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Peace of Westphalia


ChrisB
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Are there any talks of adding a forum category for medallic art? 

Europe had been battered by the Thirty Years' War and the Eighty Years' War, exacting a heavy toll in money and lives. The Eighty Years' War was a prolonged religious war between Catholics and Protestants, evolving to a struggle for the independence of the Protestant-majority Dutch Republic, supported by Protestant-majority England, against Catholic-dominated Spain and Portugal. The Thirty Years' War was the deadliest of the European wars of religion, centered on the Holy Roman Empire. The war included many domestic and foreign players, siding either with the Catholic League or the Protestant Union. The Peace of Prague (1635) ended most religious aspects of the war, and the French–Habsburg rivalry took over prominence. With between 4.5 million and 8 million dead in the Thirty Years' War alone, and decades of constant warfare, the need for peace became increasingly clear.

The Peace of Westphalia is the collective name for two peace treaties signed in October 1648 in the Westphalian cities of Osnabrück and Münster. They ended the Thirty Years' War (1618–1648) and Eighty Years' War (1568–1648), and brought peace to the Holy Roman Empire, closing a calamitous period of European history that killed approximately eight million people. The Holy Roman Emperor, the Spanish Monarchy, the kingdoms of France and Sweden, the United Provinces (Netherlands), and their respective allies among the princes of the Holy Roman Empire participated in these treaties.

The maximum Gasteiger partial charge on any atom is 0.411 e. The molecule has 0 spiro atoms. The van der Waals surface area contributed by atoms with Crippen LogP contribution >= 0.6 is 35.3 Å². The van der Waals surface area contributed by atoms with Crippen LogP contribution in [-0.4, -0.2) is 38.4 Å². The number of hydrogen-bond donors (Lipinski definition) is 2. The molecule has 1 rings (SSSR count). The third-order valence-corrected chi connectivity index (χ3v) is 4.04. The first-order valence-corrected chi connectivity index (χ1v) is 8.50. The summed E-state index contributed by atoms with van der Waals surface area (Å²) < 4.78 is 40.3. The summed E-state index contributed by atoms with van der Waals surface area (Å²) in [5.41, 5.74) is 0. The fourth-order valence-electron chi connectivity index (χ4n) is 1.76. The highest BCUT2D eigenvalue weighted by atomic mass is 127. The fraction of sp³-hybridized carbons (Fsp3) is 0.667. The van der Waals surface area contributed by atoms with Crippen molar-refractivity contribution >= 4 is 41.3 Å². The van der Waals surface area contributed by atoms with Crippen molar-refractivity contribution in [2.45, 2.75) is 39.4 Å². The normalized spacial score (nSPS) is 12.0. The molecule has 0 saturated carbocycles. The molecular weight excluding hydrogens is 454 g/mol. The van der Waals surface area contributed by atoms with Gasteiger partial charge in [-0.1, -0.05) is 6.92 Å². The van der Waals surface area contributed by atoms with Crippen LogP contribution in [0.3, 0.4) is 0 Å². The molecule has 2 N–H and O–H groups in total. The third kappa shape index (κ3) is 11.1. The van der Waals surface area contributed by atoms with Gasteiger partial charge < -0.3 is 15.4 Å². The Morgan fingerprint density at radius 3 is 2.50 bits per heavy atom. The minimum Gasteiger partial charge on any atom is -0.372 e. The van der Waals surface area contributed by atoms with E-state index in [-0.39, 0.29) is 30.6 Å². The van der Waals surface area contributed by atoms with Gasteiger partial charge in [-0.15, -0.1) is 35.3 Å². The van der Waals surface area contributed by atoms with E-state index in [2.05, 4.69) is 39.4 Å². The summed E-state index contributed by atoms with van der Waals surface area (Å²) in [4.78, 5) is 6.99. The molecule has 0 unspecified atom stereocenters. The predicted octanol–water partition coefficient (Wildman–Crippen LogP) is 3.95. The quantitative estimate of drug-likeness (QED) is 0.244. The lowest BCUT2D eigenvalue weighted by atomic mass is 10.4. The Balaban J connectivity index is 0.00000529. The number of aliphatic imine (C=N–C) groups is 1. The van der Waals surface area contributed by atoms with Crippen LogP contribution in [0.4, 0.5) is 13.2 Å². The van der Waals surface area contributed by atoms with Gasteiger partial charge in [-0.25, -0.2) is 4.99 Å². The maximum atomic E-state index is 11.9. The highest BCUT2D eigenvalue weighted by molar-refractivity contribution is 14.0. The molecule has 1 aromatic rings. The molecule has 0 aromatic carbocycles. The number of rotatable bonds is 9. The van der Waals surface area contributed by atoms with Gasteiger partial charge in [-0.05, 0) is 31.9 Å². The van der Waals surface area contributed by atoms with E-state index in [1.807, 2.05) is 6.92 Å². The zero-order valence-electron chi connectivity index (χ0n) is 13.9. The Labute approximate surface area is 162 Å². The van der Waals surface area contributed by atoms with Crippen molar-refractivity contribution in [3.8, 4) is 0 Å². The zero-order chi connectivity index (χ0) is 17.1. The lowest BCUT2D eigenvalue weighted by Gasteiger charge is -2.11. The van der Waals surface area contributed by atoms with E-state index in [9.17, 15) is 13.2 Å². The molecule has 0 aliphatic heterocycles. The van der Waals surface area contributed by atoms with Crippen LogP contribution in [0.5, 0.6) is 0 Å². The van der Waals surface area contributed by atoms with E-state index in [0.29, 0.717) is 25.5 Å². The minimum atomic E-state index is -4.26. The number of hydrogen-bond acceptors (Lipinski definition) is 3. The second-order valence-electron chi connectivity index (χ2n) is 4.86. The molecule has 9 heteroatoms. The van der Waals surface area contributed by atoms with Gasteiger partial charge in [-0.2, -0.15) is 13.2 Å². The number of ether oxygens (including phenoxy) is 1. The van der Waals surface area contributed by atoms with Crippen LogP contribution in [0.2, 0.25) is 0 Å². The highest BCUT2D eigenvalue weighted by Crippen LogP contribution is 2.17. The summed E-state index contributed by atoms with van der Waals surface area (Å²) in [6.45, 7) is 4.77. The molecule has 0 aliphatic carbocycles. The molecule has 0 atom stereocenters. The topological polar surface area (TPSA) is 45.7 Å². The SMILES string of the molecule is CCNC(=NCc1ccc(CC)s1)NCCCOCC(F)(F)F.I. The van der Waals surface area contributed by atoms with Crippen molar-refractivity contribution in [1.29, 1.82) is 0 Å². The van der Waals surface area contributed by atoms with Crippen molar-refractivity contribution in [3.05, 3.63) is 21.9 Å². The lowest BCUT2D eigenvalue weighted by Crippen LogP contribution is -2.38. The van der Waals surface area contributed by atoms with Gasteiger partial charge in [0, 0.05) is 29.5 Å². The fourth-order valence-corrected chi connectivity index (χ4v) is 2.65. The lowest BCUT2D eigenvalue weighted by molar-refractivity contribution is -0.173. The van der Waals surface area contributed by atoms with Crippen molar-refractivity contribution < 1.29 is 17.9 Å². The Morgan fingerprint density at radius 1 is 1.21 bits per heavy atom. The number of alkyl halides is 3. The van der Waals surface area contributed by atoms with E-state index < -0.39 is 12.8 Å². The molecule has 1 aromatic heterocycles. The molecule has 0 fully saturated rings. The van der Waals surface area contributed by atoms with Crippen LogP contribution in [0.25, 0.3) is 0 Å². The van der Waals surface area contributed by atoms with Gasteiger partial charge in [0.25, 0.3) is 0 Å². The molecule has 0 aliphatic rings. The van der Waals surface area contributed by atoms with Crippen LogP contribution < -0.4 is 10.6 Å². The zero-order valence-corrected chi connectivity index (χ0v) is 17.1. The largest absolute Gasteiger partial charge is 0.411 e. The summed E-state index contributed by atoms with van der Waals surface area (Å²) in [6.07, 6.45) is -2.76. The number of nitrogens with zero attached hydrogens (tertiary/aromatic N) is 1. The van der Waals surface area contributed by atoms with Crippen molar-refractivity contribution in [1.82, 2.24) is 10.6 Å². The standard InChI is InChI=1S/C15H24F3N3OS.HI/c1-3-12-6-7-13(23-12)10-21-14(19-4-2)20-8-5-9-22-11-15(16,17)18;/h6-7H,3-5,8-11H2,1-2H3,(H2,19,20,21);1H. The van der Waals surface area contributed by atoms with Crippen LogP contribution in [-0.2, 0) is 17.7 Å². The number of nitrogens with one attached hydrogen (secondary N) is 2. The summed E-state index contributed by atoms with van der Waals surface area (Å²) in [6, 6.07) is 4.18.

The negotiation process was lengthy and complex. Talks took place in two cities, because each side wanted to meet on territory under its own control. A total of 109 delegations arrived to represent the belligerent states, but not all delegations were present at the same time. Two treaties were signed to end the war in the Empire: The Treaty of Münster and the Treaty of Osnabrück. These treaties ended the Thirty Years' War in the Holy Roman Empire, with the Habsburgs and their Catholic allies on one side, battling the Protestant powers allied with France, which was Catholic but strongly anti-Habsburg under King Louis XIV. The separate Peace of Münster ended the Eighty Years' War between Spain and the United Provinces.

I recently purchased the medal below. It is titled, The Peace of Westphalia and includes some exquisite imagery and die engraving. This was an important event in the history of Europe. Years of terror and war were, in theory, coming to an end and there was reason to be hopeful. One result of this event was that the United Provinces were officially recognized as a nation for the first time.

Scholars of international relations have identified the Peace of Westphalia as the origin of principles crucial to modern international relations, including the inviolability of borders and non-interference in the domestic affairs of sovereign states.

 

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Dated 1648